In the wake of the iPhone 4 reception problem, Apple has had a management shake-up. Mark Papermaster, the former IBM executive who led the hardware design of Apple’s iPhone 4, has left the company, the New York Times reported.
The newspaper said Apple confirmed that Papermaster had left the company, but no one has figured out yet if he was fired or left on his own. Bob Mansfield, senior vice president of Macintosh hardware engineering, is assuming Papermaster’s responsibilities. Mansfield already oversees parts of the iPhone hardware business, including the design of the A4 processor that serves as the brain of the iPhone 4, as well as its retina display and touch screens.
Papermaster joined Apple in 2008. He had been at IBM for 25 years and Big Blue sued Papermaster, trying to prevent him from joining Apple because he had signed a non-compete agreement. The case was settled after Papermaster said he had not revealed any trade secrets in going to Apple.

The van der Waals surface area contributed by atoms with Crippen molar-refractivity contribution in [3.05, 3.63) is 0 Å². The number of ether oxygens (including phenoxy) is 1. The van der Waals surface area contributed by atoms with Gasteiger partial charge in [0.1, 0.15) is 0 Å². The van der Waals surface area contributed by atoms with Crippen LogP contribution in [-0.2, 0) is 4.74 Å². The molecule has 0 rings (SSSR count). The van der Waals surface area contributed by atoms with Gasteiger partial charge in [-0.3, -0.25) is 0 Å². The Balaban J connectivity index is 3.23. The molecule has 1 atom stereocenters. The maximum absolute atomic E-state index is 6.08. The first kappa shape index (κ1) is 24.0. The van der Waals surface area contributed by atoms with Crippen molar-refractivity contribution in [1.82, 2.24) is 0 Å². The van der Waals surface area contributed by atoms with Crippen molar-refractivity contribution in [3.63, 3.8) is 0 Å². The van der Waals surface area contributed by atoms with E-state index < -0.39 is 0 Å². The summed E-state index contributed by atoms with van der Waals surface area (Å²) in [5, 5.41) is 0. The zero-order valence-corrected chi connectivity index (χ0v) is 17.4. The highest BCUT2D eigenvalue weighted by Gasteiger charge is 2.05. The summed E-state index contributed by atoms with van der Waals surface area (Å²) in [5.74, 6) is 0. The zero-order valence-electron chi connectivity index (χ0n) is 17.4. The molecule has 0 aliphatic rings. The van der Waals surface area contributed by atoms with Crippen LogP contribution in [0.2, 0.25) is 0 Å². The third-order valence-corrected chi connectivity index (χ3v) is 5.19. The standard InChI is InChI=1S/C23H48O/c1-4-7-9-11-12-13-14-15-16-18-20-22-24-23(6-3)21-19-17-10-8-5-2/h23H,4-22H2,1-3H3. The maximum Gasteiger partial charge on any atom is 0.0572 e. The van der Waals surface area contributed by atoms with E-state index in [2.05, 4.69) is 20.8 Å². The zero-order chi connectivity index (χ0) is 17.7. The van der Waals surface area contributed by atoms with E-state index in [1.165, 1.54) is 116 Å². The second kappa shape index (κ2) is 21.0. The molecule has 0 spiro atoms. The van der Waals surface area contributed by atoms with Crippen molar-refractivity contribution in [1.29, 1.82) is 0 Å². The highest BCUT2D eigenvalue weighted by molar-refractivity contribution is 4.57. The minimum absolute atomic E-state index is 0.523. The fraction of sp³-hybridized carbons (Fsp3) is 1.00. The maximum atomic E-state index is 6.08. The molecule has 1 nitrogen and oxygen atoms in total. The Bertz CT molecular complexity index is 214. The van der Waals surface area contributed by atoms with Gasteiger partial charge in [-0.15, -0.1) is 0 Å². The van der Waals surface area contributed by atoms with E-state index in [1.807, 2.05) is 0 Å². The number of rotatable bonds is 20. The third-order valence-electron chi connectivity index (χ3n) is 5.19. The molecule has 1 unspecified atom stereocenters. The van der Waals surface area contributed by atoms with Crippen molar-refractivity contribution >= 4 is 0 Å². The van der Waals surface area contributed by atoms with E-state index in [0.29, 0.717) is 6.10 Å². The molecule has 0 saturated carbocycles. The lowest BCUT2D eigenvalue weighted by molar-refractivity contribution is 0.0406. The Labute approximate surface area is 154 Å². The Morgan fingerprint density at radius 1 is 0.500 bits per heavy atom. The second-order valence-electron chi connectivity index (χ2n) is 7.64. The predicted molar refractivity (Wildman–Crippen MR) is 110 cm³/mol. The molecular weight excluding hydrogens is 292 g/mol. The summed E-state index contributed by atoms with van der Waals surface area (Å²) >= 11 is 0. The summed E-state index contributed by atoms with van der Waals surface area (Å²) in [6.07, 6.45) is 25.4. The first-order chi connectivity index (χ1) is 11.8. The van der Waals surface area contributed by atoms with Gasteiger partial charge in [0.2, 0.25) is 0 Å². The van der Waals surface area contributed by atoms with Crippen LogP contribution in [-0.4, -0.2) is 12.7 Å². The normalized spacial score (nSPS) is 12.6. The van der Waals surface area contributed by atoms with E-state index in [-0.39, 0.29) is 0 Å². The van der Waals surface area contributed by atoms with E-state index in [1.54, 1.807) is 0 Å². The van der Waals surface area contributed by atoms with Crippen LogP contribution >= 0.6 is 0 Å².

The New York Times and other publications have noted the timing of the departure is interesting. Apple had to do a mea culpa, offering free rubber cases for its iPhone 4 after Consumer Reports and others criticized the iPhone 4’s antenna, which drops calls if the phone is held in a certain way. For the first time in years, Apple had egg on its face for a poor product design choice. Steve Jobs played down the problem during a press conference. Mansfield was at that event to answer technical questions, but Papermaster was not. The question remains whether Papermaster’s departure is related to the reception problems.
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